Here at Calcareous, we are not specialists in any single varietal. In the cellar we produce a wide range of varietals and styles. This keeps things exciting and challenging for us winemaking types. From keeping the Grenache clusters shaded on the vine to the hyper-oxidative pump overs for the York Mountain Cab, you have to constantly remind yourself that each wine has its special needs and techniques. My overall mantra to winemaking is that it always comes down to the skins. They contain all the magic that makes grape wine the most intricate of the fruit based alcoholic beverages. How to approach producing and then extracting out the compounds that are locked in the skins is where the different approaches for each wine in the cellar comes in.
One varietal that has kept me guessing the past few years has been Malbec. With other varietals, if I get confused, I usually meet up with a winemaking friend in town, buy them a few drinks and try and trick them into telling me their secrets. Sadly, most of the Malbec in this world is in Chile, and that would be some expensive beers, so I'm on my own pretty much. Each vintage comes along, and while walking the vineyard, tasting fruit, chewing skins, and spitting, I probably get most excited about our Estate Malbec. It is always so amazingly dark and rich, my mind starts racing about how I can capture this flavor out of the berry and into the resulting wine. Then each year I have a major let down. The Malbec is never bad; it just hasn't matched my expectations. The one job of the winemaker is to produce wine that is in accordance with the quality of the fruit, and in my mind I have failed to accomplish this these past few vintages. For 2012, things have changed.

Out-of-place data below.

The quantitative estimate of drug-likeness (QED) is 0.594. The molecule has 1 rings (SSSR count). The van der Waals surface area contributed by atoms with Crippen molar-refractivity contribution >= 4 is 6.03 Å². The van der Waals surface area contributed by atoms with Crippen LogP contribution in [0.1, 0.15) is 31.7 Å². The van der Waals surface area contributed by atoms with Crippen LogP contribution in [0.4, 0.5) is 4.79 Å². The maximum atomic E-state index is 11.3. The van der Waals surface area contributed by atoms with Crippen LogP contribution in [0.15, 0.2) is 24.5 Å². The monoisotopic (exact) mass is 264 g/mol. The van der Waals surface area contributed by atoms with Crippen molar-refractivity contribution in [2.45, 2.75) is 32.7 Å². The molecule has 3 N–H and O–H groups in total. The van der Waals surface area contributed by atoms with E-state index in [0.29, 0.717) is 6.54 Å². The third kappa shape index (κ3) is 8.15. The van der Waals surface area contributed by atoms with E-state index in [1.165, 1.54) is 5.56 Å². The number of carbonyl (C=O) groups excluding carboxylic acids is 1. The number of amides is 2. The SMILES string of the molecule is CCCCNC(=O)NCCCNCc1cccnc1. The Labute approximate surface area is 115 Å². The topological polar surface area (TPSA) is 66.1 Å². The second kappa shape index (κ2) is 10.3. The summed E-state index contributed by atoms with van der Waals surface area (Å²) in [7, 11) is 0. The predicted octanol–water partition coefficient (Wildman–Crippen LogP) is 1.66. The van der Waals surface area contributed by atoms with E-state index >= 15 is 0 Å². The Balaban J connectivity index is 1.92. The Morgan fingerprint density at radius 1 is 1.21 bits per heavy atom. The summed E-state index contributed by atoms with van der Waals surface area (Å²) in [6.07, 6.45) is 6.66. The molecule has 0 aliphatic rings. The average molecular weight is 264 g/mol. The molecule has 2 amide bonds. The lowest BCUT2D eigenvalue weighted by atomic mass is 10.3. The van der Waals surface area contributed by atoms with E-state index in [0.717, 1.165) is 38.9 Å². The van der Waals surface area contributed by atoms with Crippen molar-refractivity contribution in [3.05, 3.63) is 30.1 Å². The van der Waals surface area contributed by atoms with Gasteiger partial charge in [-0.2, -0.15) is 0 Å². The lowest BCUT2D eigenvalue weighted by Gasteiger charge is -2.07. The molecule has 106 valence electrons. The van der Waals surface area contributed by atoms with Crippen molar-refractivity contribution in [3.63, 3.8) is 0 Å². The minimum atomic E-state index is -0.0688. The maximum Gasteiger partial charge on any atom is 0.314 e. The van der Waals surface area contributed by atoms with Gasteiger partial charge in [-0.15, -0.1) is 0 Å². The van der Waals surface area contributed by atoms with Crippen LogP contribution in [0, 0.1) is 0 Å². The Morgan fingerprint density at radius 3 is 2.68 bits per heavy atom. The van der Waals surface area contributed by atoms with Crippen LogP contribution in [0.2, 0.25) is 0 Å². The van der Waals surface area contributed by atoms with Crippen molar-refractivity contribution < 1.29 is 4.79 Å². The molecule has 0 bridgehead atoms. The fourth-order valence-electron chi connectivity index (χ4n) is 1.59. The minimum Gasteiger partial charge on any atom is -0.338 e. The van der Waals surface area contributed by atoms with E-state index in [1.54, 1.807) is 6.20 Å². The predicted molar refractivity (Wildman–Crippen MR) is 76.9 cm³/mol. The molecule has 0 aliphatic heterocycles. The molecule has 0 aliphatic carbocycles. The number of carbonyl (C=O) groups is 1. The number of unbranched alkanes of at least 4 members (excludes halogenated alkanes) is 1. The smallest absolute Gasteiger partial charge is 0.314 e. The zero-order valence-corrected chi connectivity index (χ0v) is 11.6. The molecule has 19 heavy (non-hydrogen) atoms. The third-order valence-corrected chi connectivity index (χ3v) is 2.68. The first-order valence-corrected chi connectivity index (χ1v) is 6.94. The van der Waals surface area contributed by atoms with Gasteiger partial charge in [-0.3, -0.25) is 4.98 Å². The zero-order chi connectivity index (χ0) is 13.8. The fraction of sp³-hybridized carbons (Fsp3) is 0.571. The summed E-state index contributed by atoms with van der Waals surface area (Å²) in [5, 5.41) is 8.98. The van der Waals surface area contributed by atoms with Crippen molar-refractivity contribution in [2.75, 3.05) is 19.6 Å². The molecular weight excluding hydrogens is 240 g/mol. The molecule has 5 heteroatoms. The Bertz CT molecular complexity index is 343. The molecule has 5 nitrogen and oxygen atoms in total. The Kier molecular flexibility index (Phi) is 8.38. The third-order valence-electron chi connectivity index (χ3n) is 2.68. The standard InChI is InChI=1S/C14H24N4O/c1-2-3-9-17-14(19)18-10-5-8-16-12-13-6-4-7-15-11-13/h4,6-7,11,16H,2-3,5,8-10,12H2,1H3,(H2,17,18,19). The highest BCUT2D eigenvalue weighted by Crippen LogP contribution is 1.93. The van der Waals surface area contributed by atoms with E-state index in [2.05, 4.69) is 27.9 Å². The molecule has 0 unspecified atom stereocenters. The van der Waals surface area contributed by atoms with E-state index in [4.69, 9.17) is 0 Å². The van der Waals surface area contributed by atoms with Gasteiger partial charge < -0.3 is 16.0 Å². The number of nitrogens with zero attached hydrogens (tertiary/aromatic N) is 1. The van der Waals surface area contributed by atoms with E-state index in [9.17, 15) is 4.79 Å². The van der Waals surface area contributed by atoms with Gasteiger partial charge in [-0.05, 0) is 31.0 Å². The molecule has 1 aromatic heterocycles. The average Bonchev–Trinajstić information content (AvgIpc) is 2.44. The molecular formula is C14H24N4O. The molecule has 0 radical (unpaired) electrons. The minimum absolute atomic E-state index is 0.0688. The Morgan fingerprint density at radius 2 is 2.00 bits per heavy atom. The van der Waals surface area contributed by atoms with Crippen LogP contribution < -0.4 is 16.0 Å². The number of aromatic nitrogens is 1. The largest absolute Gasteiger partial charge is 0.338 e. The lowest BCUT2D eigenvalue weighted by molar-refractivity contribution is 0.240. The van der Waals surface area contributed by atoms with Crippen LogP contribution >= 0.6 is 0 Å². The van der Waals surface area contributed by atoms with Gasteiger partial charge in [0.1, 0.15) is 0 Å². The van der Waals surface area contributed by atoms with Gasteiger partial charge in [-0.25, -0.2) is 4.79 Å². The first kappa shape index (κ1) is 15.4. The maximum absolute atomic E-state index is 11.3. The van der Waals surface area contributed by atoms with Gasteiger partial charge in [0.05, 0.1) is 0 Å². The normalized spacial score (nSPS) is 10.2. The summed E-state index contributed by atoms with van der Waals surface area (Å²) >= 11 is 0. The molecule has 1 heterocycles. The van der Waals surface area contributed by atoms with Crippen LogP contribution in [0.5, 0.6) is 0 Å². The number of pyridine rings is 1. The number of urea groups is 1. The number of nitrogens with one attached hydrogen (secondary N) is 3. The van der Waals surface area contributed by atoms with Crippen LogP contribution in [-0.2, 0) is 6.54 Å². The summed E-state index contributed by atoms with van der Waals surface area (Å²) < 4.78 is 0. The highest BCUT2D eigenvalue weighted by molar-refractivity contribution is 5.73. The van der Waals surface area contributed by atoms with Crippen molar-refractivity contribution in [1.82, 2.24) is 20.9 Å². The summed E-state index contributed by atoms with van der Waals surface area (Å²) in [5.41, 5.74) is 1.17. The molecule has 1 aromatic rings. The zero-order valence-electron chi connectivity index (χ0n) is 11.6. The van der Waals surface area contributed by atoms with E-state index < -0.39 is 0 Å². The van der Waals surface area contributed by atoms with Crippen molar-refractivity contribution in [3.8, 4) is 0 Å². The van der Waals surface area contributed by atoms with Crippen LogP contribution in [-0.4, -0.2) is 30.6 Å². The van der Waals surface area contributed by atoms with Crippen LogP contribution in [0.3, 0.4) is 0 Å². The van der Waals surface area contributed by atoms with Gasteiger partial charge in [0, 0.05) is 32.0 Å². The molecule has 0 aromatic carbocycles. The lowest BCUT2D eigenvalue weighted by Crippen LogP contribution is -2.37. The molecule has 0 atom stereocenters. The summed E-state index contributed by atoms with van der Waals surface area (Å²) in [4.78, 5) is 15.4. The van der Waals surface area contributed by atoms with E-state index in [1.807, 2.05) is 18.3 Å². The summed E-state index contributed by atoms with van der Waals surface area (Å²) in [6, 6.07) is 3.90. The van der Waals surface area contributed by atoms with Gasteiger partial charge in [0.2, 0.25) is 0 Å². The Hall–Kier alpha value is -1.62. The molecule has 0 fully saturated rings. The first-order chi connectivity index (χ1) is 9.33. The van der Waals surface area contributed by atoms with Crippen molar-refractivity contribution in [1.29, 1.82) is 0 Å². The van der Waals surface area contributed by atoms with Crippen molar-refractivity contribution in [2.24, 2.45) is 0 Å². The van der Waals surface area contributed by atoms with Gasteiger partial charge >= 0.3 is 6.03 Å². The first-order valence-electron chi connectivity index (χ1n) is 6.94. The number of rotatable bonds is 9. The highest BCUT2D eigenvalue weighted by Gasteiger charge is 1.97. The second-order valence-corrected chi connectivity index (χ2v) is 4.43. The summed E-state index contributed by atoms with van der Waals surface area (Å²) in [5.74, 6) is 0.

I changed from a gentle punching down maceration to a more extractive pump over and delastage routine. As the fruit ferments, the carbon dioxide produced gets caught up by the skins causing them to float to the surface. While floating on top, the compounds in the skins are not in contact with the juice, thus you can't extract out what you want. Punching down is the process of physically pushing the skins back down into the must, like making French press coffee. Pumping over is just what it sounds like, using a pump to spray the must over the top of the tank. Pumping over gets you much more extraction, but is dangerous because it extracts everything, good and bad. So if there are any green, vegetal, or overly bitter flavors in the skins, they too will end up in the wine.
To get away with this more extractive technique I risked things in the vineyard by pushing the ripeness. I let the Malbec hang on the vine about a week longer than I usually would. Once the bells in my head started ringing and telling me to pick now, I forced myself to wait 6 more days. A lot of the resulting clusters looked like this.
The first thing you'll notice is that I should probably be trying to put these grapes into something like this:
But we don't have the equipment to open and shut all those little boxes so we'll still aim for the bottle. Amaizingly, the juice came out at about 26.8 brix with a 3.42 pH. This should come out to about 15.0% alcohol, these are not weird, over ripe numbers at all for Paso Robles. By pusing the skins this little bit more, they were a bit softer which allowed for better extraction, and there is simply no under ripe or simple characteristcs at all to the wine after completion of primary fermentation. I had to battle my gut instinct, but in the end, I think a discovered a little piece of the puzzle on how to make Malbec here at the Calcareous Vineyard.